At first glance, the new global spot for Oreo, with its whimsical animation and get-stuck-on-loop-in-your-head-for-the-rest-of-the-day jingle is exactly what you’d expect from the cookie brand. It’s simple and it fits. But as easy as that sounds, even the most casual of ad watchers knows how often brands instead opt for convoluted and crappy.
The spot launches Oreo’s new “Open Up” campaign, by The Martin Agency, which is rolling out in 50 countries and aims to convey the brand’s message of people opening their hearts to those different from us. It’s an extension of the brand’s long-running “Wonderfilled” campaign that launched in 2013. The jingle is actually sung by Adam Lambert, the latest in an impressively eclectic list of artists the brand has worked with over the years, including Kacey Musgraves, Owl City, Tegan and Sara, and more.
Of course working with Lambert also seems like a no-brainer. He’s a pop star with a huge social following and fan base (not to mention he just snagged an extremely high-profile role in the Rocky Horror Picture Show remake for Fox TV), but Oreo’s global brand director Jennifer Hull says that the brand’s criteria for working with artists goes beyond sheer popularity.
“We look for someone who exemplifies the trademark elements of Oreo–openness, curiosity, and play–and then what their unique approach can bring to the campaign with their voice and music,” says Hull. “It’s a way to keep things fresh and relevant. We were looking for somebody who embodied the inclusive spirit of the campaign, but also the lyrics and spot have a great energy about them so we wanted someone who could deliver on that energy as well. We’ve followed Adam on his incredible journey from American Idol to now, so it’s clear he has a really strong following and we’re thrilled with the optimism, hopefulness and overall energy he brings to the campaign.”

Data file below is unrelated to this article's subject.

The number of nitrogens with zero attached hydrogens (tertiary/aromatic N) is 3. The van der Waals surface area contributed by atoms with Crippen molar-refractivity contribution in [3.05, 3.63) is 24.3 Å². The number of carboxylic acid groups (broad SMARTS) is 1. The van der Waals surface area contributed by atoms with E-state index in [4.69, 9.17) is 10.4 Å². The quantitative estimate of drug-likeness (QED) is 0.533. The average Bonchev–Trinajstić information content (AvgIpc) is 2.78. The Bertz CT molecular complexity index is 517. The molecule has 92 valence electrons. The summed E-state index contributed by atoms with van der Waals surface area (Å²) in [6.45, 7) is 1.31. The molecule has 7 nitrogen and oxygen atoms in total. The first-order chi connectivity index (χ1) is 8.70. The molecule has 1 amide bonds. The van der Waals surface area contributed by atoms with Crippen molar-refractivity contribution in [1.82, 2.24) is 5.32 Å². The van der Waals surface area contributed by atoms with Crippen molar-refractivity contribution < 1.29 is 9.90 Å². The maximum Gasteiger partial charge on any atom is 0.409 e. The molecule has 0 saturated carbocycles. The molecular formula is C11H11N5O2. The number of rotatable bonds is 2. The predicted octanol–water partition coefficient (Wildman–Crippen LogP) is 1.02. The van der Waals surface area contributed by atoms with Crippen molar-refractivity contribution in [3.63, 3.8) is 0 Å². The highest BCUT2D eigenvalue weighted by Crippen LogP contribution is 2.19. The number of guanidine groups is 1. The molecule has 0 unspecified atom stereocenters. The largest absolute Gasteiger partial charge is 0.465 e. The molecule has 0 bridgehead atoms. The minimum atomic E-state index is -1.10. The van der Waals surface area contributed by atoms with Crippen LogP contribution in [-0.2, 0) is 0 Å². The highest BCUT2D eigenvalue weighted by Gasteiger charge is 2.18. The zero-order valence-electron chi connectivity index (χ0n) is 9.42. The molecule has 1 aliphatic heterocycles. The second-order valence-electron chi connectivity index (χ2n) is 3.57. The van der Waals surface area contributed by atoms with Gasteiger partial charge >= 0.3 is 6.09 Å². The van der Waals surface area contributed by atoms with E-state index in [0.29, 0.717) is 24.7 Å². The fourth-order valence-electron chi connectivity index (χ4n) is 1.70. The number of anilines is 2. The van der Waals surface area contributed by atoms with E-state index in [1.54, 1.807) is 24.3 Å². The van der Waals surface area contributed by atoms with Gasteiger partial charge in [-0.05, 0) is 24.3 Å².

Lambert told Billboard he’s always wanted to work on a jingle. “It was always this fantasy–wouldn’t it be such a treat to record a song for a TV commercial?”
The agency wrote the lyrics and Hull says Lambert collaborated in the studio to bring his own take to the work. “We write the lyrics before speaking with the artists, but a lot of the collaboration happens in the studio, in this case working with Adam in how he could bring these lyrics to life,” says Hull. “He brought so much to the table and really delivered what we had ultimately had in our minds.”
While Lambert’s version will feature around the world, in some markets the lyrics will be adapted by a local artist as well. Emerging markets have played a key role in the brand growing from $2 billion in 2011 to $2.5 billion in 2014. Oreo’s Top 5 most popular markets are U.S., China, Venezuela, Canada and Indonesia, followed by UK, Mexico, Spain, France, and India.